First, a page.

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Hong Kong pro-democracy paper to shut from tonight



An Apple Daily journalist holds up a copy of the paper
image captionThe paper reported extensively on pro-democracy protests in Hong Kong

Hong Kong’s largest pro-democracy paper Apple Daily has announced its closure, in a blow to media freedom in the city.

The tabloid’s offices were raided last week over allegations that several reports had breached a controversial national security law.

Police detained the chief editor and five other executives, and company-linked assets were frozen.

The publication had become a leading critic of the Hong Kong and Chinese leadership.

Amnesty International described the closure of Apple Daily as “the blackest day for media freedom in Hong Kong’s recent history”.

“The paper has been effectively banned by the government for publishing articles that criticised it, and for reporting on international discussions about Hong Kong” a statement from Amnesty said.

The paper’s management said that “in view of staff members’ safety”, it had decided “to cease operation immediately after midnight” – making Thursday’s publication the final printed edition.


The digital version of the 26-year old paper will no longer be updated after midnight.

A separate announcement by publisher Next Digital thanked the readers for their “loyal support” as well as its journalists, staff and advertisers.

Apple Daily founder Jimmy Lai is already in jail on a string of charges.

Mark Simon, a close adviser of Jimmy Lai, told the BBC that police had disrupted a board meeting earlier on Wednesday and arrested one journalist.

“We are already closing to be honest, but they still had to show up and to make an arrest,” he said. “[The police wanted to] influence the outcome of the board meeting… they wanted to make sure [Apple Daily] closes quickly.”

It later emerged that a 55-year-old man, identified as an Apple Daily columnist, had been arrested on suspicion of conspiring to collude with a foreign country or foreign forces, local media reports said.

Activist Alexandra Wong is dragged away by police inside court grounds on 19 JuneIMAGE COPYRIGHTAFP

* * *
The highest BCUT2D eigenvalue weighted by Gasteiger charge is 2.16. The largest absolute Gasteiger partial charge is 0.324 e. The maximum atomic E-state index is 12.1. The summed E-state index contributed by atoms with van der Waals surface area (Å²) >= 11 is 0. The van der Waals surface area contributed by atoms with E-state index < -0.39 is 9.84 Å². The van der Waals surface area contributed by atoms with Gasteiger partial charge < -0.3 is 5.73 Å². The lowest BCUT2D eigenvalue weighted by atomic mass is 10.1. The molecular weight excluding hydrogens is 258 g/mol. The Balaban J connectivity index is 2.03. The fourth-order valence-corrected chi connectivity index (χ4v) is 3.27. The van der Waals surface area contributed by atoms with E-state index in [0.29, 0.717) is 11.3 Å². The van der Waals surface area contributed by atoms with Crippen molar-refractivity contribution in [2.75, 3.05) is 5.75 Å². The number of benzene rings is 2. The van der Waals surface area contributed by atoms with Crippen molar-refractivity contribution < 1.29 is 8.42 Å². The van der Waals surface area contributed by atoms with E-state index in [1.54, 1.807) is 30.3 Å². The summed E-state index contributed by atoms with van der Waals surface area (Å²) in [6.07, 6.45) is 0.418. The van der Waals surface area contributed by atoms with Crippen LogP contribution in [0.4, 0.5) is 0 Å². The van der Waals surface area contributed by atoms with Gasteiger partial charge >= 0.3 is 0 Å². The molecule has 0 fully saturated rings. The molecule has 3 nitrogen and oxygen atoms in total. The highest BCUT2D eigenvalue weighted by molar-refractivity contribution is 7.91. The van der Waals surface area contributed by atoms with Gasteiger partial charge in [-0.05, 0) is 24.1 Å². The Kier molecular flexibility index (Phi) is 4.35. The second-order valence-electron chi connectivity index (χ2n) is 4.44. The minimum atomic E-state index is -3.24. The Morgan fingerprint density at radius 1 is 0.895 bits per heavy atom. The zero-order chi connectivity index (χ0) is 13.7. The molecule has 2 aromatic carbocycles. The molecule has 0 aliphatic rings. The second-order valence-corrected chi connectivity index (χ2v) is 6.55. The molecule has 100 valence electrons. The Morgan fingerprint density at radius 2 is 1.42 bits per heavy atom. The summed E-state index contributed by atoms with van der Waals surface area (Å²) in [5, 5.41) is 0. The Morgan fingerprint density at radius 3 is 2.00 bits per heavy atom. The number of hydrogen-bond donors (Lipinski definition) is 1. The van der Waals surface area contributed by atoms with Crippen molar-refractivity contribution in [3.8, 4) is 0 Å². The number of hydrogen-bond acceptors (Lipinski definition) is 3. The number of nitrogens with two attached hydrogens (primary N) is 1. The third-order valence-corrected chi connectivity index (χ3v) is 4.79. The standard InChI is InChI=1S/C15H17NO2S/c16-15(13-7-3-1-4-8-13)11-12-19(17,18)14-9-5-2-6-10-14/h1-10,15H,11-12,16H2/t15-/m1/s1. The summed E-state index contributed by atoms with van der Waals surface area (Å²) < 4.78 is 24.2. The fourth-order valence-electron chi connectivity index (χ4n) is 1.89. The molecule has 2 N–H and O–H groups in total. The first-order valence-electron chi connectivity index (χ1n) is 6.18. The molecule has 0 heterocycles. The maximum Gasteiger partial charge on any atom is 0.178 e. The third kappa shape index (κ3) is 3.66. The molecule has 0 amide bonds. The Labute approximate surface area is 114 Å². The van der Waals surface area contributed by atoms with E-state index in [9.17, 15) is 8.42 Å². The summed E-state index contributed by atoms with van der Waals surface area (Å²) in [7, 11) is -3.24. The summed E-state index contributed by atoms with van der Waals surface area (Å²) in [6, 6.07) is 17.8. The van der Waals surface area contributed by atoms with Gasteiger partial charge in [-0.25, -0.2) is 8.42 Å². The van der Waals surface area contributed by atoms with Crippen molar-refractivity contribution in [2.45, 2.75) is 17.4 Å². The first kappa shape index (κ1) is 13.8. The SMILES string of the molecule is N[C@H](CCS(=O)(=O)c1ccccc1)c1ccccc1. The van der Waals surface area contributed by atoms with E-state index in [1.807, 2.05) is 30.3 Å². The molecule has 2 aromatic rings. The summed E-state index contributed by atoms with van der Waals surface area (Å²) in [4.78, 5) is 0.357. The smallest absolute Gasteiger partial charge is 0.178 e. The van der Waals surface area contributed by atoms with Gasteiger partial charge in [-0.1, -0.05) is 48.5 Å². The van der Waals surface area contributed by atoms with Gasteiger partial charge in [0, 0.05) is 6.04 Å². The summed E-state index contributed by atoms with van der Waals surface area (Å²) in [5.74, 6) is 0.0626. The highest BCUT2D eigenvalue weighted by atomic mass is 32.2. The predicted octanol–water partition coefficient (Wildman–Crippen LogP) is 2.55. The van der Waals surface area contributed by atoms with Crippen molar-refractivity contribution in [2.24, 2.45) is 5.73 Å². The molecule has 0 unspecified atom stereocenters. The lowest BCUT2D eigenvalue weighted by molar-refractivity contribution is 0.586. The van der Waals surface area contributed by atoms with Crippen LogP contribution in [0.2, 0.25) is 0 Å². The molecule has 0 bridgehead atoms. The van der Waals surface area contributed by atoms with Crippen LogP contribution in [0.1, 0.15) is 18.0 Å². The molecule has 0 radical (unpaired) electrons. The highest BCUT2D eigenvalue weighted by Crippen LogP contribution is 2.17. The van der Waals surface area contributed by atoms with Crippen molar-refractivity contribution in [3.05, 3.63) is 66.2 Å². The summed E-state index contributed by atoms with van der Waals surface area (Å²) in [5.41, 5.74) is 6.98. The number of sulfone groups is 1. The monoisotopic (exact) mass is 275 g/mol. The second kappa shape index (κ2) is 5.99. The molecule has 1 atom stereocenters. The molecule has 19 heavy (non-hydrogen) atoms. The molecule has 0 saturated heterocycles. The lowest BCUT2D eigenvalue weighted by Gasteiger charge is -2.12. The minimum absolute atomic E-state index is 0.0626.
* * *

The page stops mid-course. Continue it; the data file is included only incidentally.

image captionActivist Alexandra Wong is carried away by police officers while holding a copy of the Apple Daily during a protest on 19 June

From sensationalist tabloid to voice of dissent

Yvette Tan, BBC News

It started off as a local rag, best known for its sensationalist articles and bold catchy headlines – promising sex, drugs and scandal.

But over the past 26 years, it evolved into one of the city’s loudest pro-democracy voices – one of few that dared to challenge China.

Its founder Jimmy Lai was labelled by Beijing as an “anti-China troublemaker”, the paper accused of causing chaos.

Advertisers were told to stay away from Apple Daily – but Lai and his team did not back down – but in fact, doubled down on its critical coverage.

“They were really a strong and loud critical voice to the government,” one professor told me. “It’s a terrible blow for press freedom in Hong Kong. I think everyone is in shock right now.”

As for what lies ahead – Hong Kong’s government is set to introduce a fake news legislation – raising fears that this could be used as a new tool to stifle dissent.

Last Thursday, some 500 police officers raided the publication’s newsroom, saying its reports had breached the city’s controversial national security law.

In a press briefing following the raid, police accused the newspaper of publishing more than 30 articles calling on countries to impose sanctions on Hong Kong and mainland China since 2019.

Police also arrested the editor-in-chief and four other executives at their homes and froze HK$18m ($2.3m; £1.64m) of assets owned by three companies linked to Apple Daily – Apple Daily Limited, Apple Daily Printing Limited and AD internet Limited.

The paper then said it only had enough cash to continue normal operations for “several weeks”.

The media tycoon had been one of the most prominent supporters of Hong Kong’s pro-democracy movement.

In his last interview with the BBC before he was sentenced to jail, he said he would not give in to intimidation.


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